Writing flow tests¶
A flow can be a fairly complex thing that interacts with many services and other parties over the network. That means unit testing one requires some infrastructure to provide lightweight mock implementations. The MockNetwork provides this testing infrastructure layer; you can find this class in the test-utils module.
A good example to examine for learning how to unit test flows is the
ResolveTransactionsFlow tests. This
flow takes care of downloading and verifying transaction graphs, with all the needed dependencies. We start
with this basic skeleton:
We create a mock network in our
@Before setup method and create a couple of nodes. We also record the identity
of the notary in our test network, which will come in handy later. We also tidy up when we’re done.
Next, we write a test case:
We’ll take a look at the
makeTransactions function in a moment. For now, it’s enough to know that it returns two
SignedTransaction objects, the second of which spends the first. Both transactions are known by MegaCorpNode but
The test logic is simple enough: we create the flow, giving it MegaCorpNode’s identity as the target to talk to.
Then we start it on MiniCorpNode and use the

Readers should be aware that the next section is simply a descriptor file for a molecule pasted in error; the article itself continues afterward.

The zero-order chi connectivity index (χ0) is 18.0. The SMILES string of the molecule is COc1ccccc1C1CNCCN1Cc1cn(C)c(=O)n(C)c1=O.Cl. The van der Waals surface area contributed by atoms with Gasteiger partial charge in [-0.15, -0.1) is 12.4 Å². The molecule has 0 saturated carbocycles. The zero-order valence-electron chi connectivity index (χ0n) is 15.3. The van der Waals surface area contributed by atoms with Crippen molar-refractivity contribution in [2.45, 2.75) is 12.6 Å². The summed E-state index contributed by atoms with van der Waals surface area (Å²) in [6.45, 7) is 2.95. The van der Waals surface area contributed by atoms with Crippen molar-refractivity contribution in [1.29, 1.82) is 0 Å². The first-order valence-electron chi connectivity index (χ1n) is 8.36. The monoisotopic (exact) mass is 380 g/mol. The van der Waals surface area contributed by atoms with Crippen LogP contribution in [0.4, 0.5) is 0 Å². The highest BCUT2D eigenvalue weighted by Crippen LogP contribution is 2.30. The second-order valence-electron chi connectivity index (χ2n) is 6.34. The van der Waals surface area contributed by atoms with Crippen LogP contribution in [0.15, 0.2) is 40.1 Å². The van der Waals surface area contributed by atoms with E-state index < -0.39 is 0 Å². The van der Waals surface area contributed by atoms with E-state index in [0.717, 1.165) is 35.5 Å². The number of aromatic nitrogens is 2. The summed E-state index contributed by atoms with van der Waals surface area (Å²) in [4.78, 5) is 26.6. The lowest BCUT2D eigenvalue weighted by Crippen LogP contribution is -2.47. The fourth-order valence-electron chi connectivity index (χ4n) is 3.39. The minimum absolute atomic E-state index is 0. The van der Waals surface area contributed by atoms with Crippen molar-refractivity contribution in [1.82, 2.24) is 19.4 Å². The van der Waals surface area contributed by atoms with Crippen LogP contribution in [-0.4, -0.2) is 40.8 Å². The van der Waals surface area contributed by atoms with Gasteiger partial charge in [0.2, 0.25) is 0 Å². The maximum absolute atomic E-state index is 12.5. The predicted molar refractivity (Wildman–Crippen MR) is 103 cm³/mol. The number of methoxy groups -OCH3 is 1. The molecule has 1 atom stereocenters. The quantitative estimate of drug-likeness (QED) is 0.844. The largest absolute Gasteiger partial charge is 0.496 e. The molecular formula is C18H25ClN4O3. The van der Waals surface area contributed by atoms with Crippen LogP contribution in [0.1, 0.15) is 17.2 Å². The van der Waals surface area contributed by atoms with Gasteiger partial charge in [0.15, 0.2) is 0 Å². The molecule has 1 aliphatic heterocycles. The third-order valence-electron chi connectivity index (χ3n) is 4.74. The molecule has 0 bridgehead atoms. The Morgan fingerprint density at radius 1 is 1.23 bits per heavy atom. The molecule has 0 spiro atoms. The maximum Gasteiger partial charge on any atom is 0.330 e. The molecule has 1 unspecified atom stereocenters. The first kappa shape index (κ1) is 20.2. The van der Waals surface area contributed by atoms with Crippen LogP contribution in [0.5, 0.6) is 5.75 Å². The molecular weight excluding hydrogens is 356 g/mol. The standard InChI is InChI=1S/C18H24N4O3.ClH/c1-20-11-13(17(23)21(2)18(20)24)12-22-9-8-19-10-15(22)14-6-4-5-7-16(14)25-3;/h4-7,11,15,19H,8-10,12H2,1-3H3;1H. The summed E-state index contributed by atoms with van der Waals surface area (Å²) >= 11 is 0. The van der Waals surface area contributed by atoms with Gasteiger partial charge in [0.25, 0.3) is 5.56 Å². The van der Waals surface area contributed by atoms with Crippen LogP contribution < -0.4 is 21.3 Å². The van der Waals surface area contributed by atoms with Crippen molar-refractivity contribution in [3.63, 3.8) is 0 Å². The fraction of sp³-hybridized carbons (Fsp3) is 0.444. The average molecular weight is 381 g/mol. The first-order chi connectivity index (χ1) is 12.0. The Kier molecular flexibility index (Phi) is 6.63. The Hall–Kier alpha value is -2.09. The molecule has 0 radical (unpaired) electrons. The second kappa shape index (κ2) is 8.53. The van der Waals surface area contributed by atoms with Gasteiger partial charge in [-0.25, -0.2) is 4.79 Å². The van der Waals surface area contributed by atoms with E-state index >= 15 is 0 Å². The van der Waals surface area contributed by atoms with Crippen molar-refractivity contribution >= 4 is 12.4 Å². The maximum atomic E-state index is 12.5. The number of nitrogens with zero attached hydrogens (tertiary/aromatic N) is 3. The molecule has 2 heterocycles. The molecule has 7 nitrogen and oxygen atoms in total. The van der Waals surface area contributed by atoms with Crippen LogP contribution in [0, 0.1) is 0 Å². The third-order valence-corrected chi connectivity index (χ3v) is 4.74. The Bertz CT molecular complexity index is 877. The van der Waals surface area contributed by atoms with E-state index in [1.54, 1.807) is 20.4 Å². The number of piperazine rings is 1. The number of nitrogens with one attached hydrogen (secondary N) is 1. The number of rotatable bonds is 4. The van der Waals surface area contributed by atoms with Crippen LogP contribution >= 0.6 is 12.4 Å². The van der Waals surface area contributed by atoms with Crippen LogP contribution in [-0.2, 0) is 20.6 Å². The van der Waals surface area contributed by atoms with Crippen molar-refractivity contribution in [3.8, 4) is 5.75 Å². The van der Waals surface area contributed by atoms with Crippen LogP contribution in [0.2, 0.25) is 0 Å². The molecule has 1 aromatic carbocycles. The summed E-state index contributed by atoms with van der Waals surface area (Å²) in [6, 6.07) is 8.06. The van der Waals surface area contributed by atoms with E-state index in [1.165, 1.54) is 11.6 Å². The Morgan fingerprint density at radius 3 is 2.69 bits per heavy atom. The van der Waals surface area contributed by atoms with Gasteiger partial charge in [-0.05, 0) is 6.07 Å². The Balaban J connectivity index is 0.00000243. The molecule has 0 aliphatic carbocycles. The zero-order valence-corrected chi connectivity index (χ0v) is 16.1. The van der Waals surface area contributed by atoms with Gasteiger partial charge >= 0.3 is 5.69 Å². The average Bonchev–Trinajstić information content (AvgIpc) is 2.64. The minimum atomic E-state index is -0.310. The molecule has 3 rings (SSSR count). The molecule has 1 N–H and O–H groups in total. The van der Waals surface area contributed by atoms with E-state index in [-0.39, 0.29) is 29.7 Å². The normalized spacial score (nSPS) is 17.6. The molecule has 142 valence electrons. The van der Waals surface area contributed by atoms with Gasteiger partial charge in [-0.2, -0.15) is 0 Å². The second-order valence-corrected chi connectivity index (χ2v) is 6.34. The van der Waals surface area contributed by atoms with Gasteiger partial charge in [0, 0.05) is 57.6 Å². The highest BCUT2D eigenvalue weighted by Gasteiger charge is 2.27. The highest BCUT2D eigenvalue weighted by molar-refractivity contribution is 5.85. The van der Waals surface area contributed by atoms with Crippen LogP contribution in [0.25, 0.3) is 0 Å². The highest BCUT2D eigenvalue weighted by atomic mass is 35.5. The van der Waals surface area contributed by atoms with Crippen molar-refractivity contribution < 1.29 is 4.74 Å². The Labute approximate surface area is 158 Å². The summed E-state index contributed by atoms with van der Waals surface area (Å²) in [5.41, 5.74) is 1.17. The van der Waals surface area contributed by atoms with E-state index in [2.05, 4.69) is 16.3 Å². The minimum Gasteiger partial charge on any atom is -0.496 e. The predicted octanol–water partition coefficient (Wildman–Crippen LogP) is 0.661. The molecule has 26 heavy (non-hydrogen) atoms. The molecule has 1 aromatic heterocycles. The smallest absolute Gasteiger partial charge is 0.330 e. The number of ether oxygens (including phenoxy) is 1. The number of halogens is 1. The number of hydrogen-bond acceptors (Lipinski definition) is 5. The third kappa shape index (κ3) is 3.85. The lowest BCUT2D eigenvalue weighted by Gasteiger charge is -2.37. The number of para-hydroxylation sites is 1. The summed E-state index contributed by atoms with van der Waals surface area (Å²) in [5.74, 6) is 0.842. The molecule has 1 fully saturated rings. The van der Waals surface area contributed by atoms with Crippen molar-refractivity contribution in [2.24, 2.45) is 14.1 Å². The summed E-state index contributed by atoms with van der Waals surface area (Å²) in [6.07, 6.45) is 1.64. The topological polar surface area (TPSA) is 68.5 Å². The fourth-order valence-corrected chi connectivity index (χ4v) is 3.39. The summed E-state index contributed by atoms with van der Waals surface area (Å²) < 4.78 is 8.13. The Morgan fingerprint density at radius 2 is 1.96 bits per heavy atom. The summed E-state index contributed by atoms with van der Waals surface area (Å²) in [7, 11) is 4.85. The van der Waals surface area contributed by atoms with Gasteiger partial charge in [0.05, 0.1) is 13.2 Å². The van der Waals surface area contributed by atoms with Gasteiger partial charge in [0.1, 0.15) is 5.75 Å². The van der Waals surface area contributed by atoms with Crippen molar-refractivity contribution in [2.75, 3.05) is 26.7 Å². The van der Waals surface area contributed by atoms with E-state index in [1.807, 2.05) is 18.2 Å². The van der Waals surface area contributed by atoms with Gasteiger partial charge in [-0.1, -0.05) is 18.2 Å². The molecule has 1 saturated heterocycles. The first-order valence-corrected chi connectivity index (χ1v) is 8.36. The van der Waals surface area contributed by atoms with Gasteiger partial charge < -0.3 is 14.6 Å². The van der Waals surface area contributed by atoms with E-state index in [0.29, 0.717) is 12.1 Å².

mockNet.runNetwork() method to bounce messages around until things have
settled (i.e. there are no more messages waiting to be delivered). All this is done using an in memory message
routing implementation that is fast to initialise and use. Finally, we obtain the result of the flow and do
some tests on it. We also check the contents of MiniCorpNode’s database to see that the flow had the intended effect
on the node’s persistent state.
makeTransactions looks like:
We’re using the
DummyContract, a simple test smart contract which stores a single number in its states, along
with ownership and issuer information. You can issue such states, exit them and re-assign ownership (move them).
It doesn’t do anything else. This code simply creates a transaction that issues a dummy state (the issuer is
MEGA_CORP, a pre-defined unit test identity), signs it with the test notary and MegaCorp keys and then
converts the builder to the final
SignedTransaction. It then does so again, but this time instead of issuing
it re-assigns ownership instead. The chain of two transactions is finally committed to MegaCorpNode by sending them
directly to the
megaCorpNode.services.recordTransaction method (note that this method doesn’t check the
transactions are valid) inside a
database.transaction. All node flows run within a database transaction in the
nodes themselves, but any time we need to use the database directly from a unit test, you need to provide a database
transaction as shown here.